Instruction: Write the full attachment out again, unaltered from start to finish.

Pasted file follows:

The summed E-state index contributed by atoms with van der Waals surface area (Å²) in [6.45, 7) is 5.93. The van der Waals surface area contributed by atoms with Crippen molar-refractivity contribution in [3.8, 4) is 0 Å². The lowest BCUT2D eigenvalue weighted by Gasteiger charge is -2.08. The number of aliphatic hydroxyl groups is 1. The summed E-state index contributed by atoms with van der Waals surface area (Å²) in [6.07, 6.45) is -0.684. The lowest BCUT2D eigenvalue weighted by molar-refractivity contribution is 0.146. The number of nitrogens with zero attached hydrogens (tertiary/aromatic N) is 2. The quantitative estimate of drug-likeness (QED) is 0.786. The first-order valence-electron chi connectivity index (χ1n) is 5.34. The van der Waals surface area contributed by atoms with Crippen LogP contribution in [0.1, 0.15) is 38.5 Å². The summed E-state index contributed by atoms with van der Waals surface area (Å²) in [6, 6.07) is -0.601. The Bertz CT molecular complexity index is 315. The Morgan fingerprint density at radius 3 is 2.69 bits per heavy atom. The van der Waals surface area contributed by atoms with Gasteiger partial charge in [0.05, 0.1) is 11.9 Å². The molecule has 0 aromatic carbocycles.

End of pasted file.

The summed E-state index contributed by atoms with van der Waals surface area (Å²) in [6.45, 7) is 5.93. The van der Waals surface area contributed by atoms with Crippen molar-refractivity contribution in [3.8, 4) is 0 Å². The lowest BCUT2D eigenvalue weighted by Gasteiger charge is -2.08. The number of aliphatic hydroxyl groups is 1. The summed E-state index contributed by atoms with van der Waals surface area (Å²) in [6.07, 6.45) is -0.684. The lowest BCUT2D eigenvalue weighted by molar-refractivity contribution is 0.146. The number of nitrogens with zero attached hydrogens (tertiary/aromatic N) is 2. The quantitative estimate of drug-likeness (QED) is 0.786. The first-order valence-electron chi connectivity index (χ1n) is 5.34. The van der Waals surface area contributed by atoms with Crippen LogP contribution in [0.1, 0.15) is 38.5 Å². The summed E-state index contributed by atoms with van der Waals surface area (Å²) in [6, 6.07) is -0.601. The Bertz CT molecular complexity index is 315. The Morgan fingerprint density at radius 3 is 2.69 bits per heavy atom. The van der Waals surface area contributed by atoms with Gasteiger partial charge in [0.05, 0.1) is 11.9 Å². The molecule has 0 aromatic carbocycles.